1984 unsuccessfully veers from George Orwell’s dystopian novel

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      Adapted for the stage by Andy Thompson, from the novel by George Orwell. Directed by Ron Jenkins. A coproduction of the Virtual Stage and Studio 58, presented by the Cultch. At the Cultch on Friday, March 25. Continues until April 3

      The torture is the best part. I don’t mean to be flippant; the violence in this production is thematically justified. And, theatrically, torture has a lot going for it—like clear conflict and high-stakes dramatic action. There’s a good deal of torture and drama in Act 2 of 1984, playwright Andy Thompson’s stage adaptation of George Orwell’s novel Nineteen Eighty-Four. But to get to it, you’ve got to wade through Act 1.

      In Orwell’s dystopian warning, which was published in 1949, Winston Smith works at the Ministry of Truth, the propaganda department of the totalitarian state of Oceania. The elite Inner Party maintains power by falsifying documents and controlling information, which should ring Canadian political bells, and by constant surveillance of the population. Nineteen Eighty-Four brought us the phrase “Big Brother is watching you.”

      Winston rebels by having unsanctioned sex with Julia, who is, like him, a member of the Outer Party.

      Thompson’s adaptation starts off weakly. His Winston sits and writes in his diary, and even when he’s moving about the stage he describes what’s happening. Theatrically, this exposition is deadly. Director Ron Jenkins responds by creating some vivid moments—an early image of robotic, faceless workers, for instance—but that’s not the same as the playwright offering emotionally engaging scenes.

      And because the adaptation doesn’t capture the novel’s drama of private liberation, the relationship between Julia and Winston falls flat. In the book, Winston places a grain of dust on his potentially damning diary so he’ll be able to tell if anyone has moved it; the play prefers the broader strokes of public denunciations. And Thompson emphasizes Julia’s role in producing state-sanctioned pornography, a grace note in the novel, making her a bit of a grim kinkster in the stage version. In the book, Julia’s frank sexuality is liberating; here, it seems she’s merely substituting one form of dreariness for another.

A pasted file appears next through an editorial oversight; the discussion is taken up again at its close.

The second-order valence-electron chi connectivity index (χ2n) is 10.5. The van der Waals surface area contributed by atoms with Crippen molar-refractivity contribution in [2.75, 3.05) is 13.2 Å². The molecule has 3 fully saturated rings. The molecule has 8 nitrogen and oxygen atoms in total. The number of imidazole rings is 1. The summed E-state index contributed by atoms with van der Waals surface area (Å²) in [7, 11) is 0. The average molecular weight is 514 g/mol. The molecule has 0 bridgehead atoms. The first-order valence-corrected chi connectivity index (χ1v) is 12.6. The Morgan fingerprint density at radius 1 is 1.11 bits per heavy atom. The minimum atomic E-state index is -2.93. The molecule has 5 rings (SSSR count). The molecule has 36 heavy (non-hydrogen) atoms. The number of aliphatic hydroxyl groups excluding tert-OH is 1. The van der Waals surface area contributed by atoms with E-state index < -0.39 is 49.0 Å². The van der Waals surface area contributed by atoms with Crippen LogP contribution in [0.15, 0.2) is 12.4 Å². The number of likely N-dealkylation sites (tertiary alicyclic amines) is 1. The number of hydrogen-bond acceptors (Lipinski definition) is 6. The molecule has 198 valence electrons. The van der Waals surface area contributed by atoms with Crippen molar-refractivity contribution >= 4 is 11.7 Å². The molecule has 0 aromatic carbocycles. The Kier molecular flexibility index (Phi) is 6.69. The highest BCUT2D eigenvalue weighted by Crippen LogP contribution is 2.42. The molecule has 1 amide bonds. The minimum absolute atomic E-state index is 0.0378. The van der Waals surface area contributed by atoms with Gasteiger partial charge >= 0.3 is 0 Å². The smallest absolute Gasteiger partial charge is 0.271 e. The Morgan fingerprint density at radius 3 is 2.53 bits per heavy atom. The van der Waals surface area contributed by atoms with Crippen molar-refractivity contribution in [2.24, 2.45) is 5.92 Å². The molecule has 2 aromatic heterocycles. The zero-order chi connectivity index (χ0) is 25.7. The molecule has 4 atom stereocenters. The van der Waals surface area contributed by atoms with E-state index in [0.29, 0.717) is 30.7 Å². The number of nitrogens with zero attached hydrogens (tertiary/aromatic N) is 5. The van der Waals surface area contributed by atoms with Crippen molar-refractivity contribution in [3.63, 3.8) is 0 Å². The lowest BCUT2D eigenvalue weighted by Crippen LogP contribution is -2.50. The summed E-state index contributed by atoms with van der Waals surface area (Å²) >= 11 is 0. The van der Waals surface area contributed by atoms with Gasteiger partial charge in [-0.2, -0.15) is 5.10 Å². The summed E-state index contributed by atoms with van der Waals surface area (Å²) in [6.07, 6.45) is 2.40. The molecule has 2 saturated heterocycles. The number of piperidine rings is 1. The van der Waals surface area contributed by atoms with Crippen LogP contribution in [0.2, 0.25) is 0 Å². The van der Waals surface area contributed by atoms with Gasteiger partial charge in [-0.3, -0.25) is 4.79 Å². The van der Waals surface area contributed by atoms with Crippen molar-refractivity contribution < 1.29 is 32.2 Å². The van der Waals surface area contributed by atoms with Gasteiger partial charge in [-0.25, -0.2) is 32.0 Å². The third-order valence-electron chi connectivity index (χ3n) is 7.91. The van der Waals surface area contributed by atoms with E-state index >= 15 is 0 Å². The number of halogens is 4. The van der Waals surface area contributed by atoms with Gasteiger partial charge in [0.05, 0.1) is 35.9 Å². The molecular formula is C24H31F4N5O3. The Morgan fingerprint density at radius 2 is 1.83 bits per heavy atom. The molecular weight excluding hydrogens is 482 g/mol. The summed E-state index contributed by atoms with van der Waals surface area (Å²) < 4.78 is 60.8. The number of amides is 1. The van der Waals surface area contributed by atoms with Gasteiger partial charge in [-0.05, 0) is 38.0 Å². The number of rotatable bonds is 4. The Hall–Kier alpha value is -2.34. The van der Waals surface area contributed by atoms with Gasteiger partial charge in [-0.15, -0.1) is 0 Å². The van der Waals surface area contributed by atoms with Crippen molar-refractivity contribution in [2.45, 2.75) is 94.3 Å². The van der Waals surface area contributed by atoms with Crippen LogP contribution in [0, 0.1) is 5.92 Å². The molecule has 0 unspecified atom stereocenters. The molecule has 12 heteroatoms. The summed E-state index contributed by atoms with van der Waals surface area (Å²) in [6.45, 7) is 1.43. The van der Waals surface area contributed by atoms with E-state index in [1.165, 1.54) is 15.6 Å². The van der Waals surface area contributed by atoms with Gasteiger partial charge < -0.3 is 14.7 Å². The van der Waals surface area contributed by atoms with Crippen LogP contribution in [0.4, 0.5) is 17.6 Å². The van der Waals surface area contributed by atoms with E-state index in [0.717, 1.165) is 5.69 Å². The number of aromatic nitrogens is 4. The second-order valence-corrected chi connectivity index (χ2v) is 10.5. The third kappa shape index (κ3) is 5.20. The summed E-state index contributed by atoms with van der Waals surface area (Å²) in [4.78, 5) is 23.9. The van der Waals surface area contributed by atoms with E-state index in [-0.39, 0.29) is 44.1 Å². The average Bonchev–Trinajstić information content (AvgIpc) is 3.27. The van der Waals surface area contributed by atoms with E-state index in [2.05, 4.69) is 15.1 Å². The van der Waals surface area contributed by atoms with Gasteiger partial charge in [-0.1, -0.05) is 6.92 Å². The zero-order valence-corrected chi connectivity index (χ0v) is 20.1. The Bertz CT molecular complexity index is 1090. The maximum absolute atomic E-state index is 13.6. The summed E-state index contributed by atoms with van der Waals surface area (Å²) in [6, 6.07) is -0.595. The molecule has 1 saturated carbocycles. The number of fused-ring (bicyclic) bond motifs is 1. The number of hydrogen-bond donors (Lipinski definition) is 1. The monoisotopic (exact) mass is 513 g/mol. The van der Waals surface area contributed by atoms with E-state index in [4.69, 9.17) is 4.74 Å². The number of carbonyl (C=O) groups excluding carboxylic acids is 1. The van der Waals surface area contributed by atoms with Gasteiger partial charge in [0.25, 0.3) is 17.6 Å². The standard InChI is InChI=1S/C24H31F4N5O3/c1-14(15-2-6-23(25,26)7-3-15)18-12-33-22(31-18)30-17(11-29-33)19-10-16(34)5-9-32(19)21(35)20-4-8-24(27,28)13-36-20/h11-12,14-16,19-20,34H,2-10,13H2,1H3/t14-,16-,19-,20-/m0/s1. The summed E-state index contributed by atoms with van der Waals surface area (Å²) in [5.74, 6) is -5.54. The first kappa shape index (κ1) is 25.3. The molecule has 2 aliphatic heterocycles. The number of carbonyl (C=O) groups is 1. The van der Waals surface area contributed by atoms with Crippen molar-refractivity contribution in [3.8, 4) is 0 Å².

But in Act 2 the possibility of change becomes more exciting as the lovers seek membership in an underground rebel movement called the Brotherhood. And the climactic conflict between Winston and the state remains a riveting lesson in thought control. A member of the Inner Party holds up four fingers and tells Winston that he’s displaying five. When Winston disagrees, he is jolted with electricity. The interrogator keeps repeating his assertion—much as Stephen Harper keeps repeating his line that Canada needs more prisons.

      Playing the interrogator, Andrew Wheeler is terrific in these scenes—unnervingly, ingratiatingly calm—and Alex Lazaridis Ferguson makes Winston’s pain uncomfortably real. Earlier on, Ferguson nails Winston’s antiheroic ordinariness. Unfortunately, Ferguson also sports a vaguely Liverpudlian accent, even though party members are supposed to sound posh—as Amy Hall-Cummings’s Julia most certainly does. One of the many Studio 58 students in this production, Hall-Cummings already has the poise and precision of a pro. Anton Lipovetsky delivers a charming turn as an antiques dealer, and Joel Ballard is dumbly endearing as a politically blind party member named Parsons.

      Set designer Drew Facey, costumer Naomi Sider, and lighting designer Adrian Muir make the evening stylishly dark.

      But I wanted to be more frightened in the dark—and more hopeful in the light.




      Apr 3, 2011 at 9:33am

      Hailing from the North West of England, I failed to notice any 'vague Liverpudlian accent' in Ferguson's delivery - there was no dropping of the h at the start of words, for example - although he carried a monotone that perhaps could be construed as a passing resemblance to the monotone of Lennon's speech. I am in accord with Colin that Wheeler's interrogation scenes were great, the use of the spectacles on the interrogators making them particularly cold, clinical, glassy eyed and detached. Since Colin has more than a passing familiarity with Orwell's book, I thought a mention would be made of Thompson's change to the ending. I loved the adaptation, the use of lighting, sound, clever set design for the small stage, strong acting from the central characters and some of the imagery (the opening sent shivers down my spine) was particularly strong. It deserves a remount, certainly.

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